Busy vs. Productive: 7 Tips to Be Productive, Not Busy

Busy vs. Productive

Are you often busy, but you look back after a month and wonder where all the time has gone? Do you often feel that you are spending a lot of time on something, but not getting much done?

In our busy world today, many of us are good at being busy but not productive. Here are 7 differences between busy people and productive people. Which group are you in? 🙂

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1. Busy people work hard. Productive people work hard and work smart.

Busy people have great work ethics, which is why they are always busy. The problem is not that they don’t work hard, but that they don’t work smart. They work linearly without considering if there are better ways to do things.

On the other hand, productive people focus on being effective first, then efficient. They are constantly looking for better ways to achieve the same outcome.

  • Efficiency = Doing the tiny steps of a larger task quickly
  • Effectiveness = Finding the most optimal way to do something, perhaps even removing the need to do the task itself

When you’re efficient but ineffective, your upstream inefficiencies ripple downstream. For example, editing videos on a slow computer means you are limited by its slow processing power. Even if you can edit quickly, you are limited by its processing speed. The effective step here is to invest in a new PC, not to optimize your editing. Or better yet, hire someone so you don’t have to edit at all.

Or say you run a coaching business, dealing with clients around the world. Part of your daily to-dos involves coordinating with clients on appointment times and time zones. This creates a lot of back and forth because you need to check their availability, confirm time zones, and check your calendar when they reschedule. Being effective is when you use an automated booking service like Calendly or Acuity Scheduling so that your clients can access a booking calendar and schedule the appointments themselves.

Here are my questions for you:

  1. What tasks are you working on? Are these tasks necessary?
  2. Can you find a better way to do things?
  3. How can you improve your approach to 10X your productivity?

Read: How to Achieve More With Less Using The 80/20 Principle (series)

2. Busy people get drowned in the details. Productive people keep their eyes on the macro and micro.

Man working at his computer

(Image: kelp)

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Busy people often get drowned in the details. They are too concerned about the difference between details A and B when it’s more important to pick one and go. For example,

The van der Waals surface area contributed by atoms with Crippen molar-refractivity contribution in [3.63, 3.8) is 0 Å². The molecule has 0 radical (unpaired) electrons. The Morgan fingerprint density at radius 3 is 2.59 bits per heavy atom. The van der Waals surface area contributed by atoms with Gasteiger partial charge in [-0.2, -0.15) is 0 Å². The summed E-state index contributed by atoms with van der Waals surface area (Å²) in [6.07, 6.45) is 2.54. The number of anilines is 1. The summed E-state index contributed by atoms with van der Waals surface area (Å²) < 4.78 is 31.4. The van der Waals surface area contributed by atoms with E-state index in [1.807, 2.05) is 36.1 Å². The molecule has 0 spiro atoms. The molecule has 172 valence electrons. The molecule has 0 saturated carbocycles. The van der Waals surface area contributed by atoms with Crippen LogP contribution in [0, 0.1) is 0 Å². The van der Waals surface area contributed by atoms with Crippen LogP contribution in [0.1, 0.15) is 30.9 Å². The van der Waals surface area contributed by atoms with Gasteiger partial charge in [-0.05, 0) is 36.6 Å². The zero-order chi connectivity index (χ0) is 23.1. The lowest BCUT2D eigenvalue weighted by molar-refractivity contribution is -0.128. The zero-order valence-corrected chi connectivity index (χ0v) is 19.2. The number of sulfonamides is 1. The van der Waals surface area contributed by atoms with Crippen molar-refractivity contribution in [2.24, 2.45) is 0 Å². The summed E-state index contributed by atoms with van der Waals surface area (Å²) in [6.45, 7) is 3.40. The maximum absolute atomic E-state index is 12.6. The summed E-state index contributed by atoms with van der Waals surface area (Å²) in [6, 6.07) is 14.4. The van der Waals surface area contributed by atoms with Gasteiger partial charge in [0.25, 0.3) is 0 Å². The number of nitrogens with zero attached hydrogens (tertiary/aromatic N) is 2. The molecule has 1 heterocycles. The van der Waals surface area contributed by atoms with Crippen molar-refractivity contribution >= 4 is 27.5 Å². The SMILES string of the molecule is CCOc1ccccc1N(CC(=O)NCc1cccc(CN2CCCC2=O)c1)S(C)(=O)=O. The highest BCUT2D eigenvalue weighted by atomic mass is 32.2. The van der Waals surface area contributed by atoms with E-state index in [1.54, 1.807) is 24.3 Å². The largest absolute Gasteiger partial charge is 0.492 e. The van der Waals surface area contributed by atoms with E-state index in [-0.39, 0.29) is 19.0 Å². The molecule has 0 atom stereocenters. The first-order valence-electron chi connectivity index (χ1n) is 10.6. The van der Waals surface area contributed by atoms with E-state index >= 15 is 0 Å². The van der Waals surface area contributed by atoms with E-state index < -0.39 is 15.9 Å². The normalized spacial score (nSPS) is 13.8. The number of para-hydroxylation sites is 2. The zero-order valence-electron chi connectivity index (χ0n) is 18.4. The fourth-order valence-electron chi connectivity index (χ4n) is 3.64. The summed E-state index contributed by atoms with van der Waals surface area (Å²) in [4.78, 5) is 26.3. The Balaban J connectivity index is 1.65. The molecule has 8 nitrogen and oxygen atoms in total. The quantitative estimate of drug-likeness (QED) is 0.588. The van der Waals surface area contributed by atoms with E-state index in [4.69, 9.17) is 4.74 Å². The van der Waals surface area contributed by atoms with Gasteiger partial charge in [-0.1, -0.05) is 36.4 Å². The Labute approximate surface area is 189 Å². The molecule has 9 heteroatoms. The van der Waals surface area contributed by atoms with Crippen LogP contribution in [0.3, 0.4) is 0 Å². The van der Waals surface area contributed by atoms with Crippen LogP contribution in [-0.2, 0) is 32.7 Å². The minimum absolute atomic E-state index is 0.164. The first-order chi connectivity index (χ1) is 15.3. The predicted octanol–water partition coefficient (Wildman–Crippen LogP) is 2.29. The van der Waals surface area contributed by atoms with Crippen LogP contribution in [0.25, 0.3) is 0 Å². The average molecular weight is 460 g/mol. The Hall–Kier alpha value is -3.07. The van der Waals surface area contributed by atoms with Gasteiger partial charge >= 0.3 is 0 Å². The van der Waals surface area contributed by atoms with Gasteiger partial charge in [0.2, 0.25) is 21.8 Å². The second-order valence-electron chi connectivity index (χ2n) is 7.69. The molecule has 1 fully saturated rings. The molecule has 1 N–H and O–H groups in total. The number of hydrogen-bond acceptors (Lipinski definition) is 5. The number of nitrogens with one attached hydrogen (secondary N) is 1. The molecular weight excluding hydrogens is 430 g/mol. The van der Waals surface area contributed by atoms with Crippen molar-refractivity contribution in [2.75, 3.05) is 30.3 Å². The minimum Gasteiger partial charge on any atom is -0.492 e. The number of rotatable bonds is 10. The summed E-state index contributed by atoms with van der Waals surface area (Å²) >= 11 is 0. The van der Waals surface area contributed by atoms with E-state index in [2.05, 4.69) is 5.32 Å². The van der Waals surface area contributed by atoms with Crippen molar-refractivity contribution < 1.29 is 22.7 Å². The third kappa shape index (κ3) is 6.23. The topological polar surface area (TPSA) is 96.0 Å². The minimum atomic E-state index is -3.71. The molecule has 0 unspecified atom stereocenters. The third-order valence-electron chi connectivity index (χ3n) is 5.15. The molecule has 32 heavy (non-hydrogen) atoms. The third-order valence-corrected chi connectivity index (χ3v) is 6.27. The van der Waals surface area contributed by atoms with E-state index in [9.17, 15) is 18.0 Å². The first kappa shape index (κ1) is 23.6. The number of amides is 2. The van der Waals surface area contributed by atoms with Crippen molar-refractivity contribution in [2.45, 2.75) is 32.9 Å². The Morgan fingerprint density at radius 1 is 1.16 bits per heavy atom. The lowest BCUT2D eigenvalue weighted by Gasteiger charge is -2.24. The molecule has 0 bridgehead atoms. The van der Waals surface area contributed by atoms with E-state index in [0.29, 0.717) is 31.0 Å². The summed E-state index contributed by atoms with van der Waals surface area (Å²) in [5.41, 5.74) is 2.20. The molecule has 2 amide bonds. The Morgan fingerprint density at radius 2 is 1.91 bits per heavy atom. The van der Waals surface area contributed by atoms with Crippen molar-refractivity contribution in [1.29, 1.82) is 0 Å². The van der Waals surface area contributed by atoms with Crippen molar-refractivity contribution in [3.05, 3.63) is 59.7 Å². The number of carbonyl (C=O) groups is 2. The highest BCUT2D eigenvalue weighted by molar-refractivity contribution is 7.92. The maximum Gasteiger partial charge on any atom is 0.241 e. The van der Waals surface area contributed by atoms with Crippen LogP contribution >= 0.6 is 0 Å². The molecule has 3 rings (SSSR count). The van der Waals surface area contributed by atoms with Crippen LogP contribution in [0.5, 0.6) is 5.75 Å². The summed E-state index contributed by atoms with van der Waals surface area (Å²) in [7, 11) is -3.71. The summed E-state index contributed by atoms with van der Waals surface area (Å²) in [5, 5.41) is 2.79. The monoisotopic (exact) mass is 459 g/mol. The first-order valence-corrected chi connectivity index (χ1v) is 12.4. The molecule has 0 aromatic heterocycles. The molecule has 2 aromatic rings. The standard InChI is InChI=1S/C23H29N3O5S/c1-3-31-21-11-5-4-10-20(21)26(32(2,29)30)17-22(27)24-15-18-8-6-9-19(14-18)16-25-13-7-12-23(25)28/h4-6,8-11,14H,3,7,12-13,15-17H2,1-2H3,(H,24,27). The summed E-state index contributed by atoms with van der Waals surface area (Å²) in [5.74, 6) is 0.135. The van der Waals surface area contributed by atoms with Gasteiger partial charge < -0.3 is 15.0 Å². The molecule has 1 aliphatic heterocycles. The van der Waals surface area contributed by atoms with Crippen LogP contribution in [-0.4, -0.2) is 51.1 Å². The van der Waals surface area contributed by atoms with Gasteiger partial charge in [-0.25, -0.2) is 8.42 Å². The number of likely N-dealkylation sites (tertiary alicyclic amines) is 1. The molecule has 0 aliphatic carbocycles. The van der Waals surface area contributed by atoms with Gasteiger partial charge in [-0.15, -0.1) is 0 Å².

• In an online business, it doesn’t matter whether you pick template A or B if you are just starting out. Just pick one and go. Revise later when you get more insights. Until you test it, you don’t know what people would like.
  • Same for writing your first blog articles — it doesn’t matter if your writing is not that great. Just write and learn as you go along! My work was not perfect when I started and it still isn’t! But that hasn’t stopped me from writing and publishing new posts, and growing my blog to what it is today.

Of course, details are important. Steve Jobs was details-obsessed — he agonized over the way Macintosh windows title bars looked, going through 20 designs with his team before he was happy with the final output. He recognized that this is something the user would see every day, which was why he wanted it to be perfect.[1]

The key is to focus on details that will affect your end outcome. Perfect the things that will make a big difference to your end goal. For everything else, delegate, outsource, get the 80/20 in place, or remove them. You don’t need to do everything right — you just need to do the right things right.

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3. Busy people let other people set their direction. Productive people set their direction and evaluate their progress against this direction.

Even though society may try to sell you certain paths as the “right” choice, this doesn’t mean that they are right for you. Industries grow and shrink, and some industries become obsolete as technologies and markets evolve.

For example, the shipping industry used to be a hugely lucrative career path in Singapore in the 1990s and 2000s. People often spoke about the huge bonuses and job prospects in this field. Now, it has dwindled as the local marine industry is facing severe job cuts and many marine companies have relocated overseas. Home-grown shipping line Neptune Orient Lines, which used to be wholly government owned (in Singapore, being “government-backed/owned” has the connotation of being unshakeable), got sold in 2015 at only S$1.30 a share, less than half of the S$2.80 paid to raise its stake in 2004.[2][3][4]